Damien WRIGHT (designer)<br/>
born Australia 1969<br/>
WRIGHT STUDIOS, Melbourne (manufacturer)<br/>
Australia est. 1994<br/>
<em>Brief, table</em> 2013<br/>
Ringed Gidgee, Redgum<br/>
78.0 x 96.0 x 270.0 cm<br/>
A participant in the project <em>Melbourne Design Now</em><br/>
The project <em>Melbourne Design Now</em> is supported by The Hugh D. T Williamson Foundation<br/>

Melbourne Now countdown – day 10

Damien WRIGHT (designer)
born Australia 1969

Damien Wright is the founder of Wright Studios, a Melbourne-based furniture design and craft studio. Bringing together a timeworn set of hand-crafting skills with a feel for modernist design, Wright realises his designs through the painstaking use of indigenous Australian hardwood species that are not traditionally used to make furniture. Through extensive research and sensitive cross-cultural collaboration, Wright incorporates into his design philosophy a wealth of knowledge regarding Australian history, politics and land management practices.

Appearing in Melbourne Design Now on level 2 at NGV Australia, Brief by Damien Wright is a table of rare material provenance – such is its extraordinary nature, that Wright’s table is a design with direct ties to Australia’s pre-European history. Allow me to tell you why.

With four invisible side drawers belying a seamless exterior Brief is made from ancient red gum, a 10,000-15,000-year-old jet-black timber dug-up from the bottom of a quarry in Albury Wodonga, and ringed gidgee, a highly figured dark-coloured desert wattled timber. Difficult and uncompromising to work with, these timbers dictate their terms, and as such are often overlooked in favour of more familiar, malleable timbers. Indeed, Wright’s celebrity as one of Australia’s leading designer-makers is underpinned by his efforts to turn the history of Australian woodworking on its head; from colonial times woodworkers have prioritised European timber species for their familiarity and ease of use. Wright’s furniture designs are the result of perseverance, exploration and commitment to working with Australian native timbers, which historically makers considered simply too hard to use. Evidence of this is found in the colloquial names of many Australian species including ‘iron-bark’ and ‘axe-breaker’.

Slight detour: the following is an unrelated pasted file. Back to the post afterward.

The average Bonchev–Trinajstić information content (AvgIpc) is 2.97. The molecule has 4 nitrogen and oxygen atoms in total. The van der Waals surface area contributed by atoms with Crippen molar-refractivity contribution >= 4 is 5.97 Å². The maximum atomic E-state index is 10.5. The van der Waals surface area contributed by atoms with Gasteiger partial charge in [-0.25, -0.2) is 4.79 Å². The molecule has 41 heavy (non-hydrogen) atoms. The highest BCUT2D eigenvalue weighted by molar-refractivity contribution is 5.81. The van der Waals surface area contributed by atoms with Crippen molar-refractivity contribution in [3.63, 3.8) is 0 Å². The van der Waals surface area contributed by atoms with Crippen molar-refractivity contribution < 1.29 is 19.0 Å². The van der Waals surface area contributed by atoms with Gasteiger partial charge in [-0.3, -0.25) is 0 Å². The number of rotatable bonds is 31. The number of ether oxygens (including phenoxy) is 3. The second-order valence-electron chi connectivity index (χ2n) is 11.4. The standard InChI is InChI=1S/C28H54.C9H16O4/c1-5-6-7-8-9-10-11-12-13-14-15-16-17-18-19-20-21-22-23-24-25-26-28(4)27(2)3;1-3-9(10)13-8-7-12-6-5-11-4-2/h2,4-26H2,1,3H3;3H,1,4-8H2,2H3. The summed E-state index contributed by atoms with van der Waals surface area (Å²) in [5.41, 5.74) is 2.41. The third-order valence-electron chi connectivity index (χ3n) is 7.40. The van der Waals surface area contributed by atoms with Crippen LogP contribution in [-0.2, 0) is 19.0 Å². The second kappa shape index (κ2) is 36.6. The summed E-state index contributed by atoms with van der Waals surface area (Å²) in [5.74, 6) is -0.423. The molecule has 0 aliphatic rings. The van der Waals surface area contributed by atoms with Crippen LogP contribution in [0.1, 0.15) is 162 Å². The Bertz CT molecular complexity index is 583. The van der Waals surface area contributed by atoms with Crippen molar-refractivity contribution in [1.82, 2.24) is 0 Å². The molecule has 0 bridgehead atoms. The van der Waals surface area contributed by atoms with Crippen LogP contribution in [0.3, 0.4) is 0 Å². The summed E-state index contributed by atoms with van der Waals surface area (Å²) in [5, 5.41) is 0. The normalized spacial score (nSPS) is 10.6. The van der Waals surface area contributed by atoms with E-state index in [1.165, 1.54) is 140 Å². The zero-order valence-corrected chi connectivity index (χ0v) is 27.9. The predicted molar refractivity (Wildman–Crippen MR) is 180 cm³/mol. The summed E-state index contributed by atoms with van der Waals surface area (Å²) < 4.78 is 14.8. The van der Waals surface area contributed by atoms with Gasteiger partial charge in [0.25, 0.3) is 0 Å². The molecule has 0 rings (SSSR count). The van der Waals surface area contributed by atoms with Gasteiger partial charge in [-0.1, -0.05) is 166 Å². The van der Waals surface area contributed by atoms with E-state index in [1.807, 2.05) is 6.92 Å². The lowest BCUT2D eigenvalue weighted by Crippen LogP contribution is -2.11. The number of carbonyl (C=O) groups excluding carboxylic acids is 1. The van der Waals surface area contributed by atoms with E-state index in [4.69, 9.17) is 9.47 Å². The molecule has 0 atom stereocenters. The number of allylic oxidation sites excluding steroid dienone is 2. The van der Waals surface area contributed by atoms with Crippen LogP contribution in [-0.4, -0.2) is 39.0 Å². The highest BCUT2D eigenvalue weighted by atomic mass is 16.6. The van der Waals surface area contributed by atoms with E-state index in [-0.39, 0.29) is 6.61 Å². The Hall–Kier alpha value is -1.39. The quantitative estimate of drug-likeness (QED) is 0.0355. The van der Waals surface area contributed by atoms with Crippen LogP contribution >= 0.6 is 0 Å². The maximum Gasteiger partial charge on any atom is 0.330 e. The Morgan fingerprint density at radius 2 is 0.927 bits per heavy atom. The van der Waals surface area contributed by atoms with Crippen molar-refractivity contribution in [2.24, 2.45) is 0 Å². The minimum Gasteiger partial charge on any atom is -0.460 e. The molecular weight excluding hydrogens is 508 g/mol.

But how this ancient red gum found its way into Wright’s hands is a story in itself. Telling this captivating story in his essay The Pursuit of Useable Beauty for the The Monthly (April 2009) Gideon Haigh charts its discovery beginning with its un-earthing at the CSR Readymix’s Wodonga quarry (where it was apparently burnt and exterminated to landing on the desk of geology professor Jim Bowler at Museum Victoria for examination and radiocarbon dating (Bowler is famous for discovering Australia’s oldest human remains 40 years ago at Lake Mungo in New South Wales), to Kelvin Barton a seventh generation cattle farmer and woodworker in Wodonga who has been gathering the ancient red gum in the region for several years. Out of sheer respect for the material he lovingly prepares the logs for a select group of craftspeople.

On first sight Brief is simply a beautiful jet-black table – it looks like ebony. But dig a little deeper and it is beguiling. Don’t take my word for it – I suggest you stand in its presence and experience this powerful design and contemporary craftwork for yourself.

Melbourne Design Now is supported by the Hugh D. T. Williamson Foundation.

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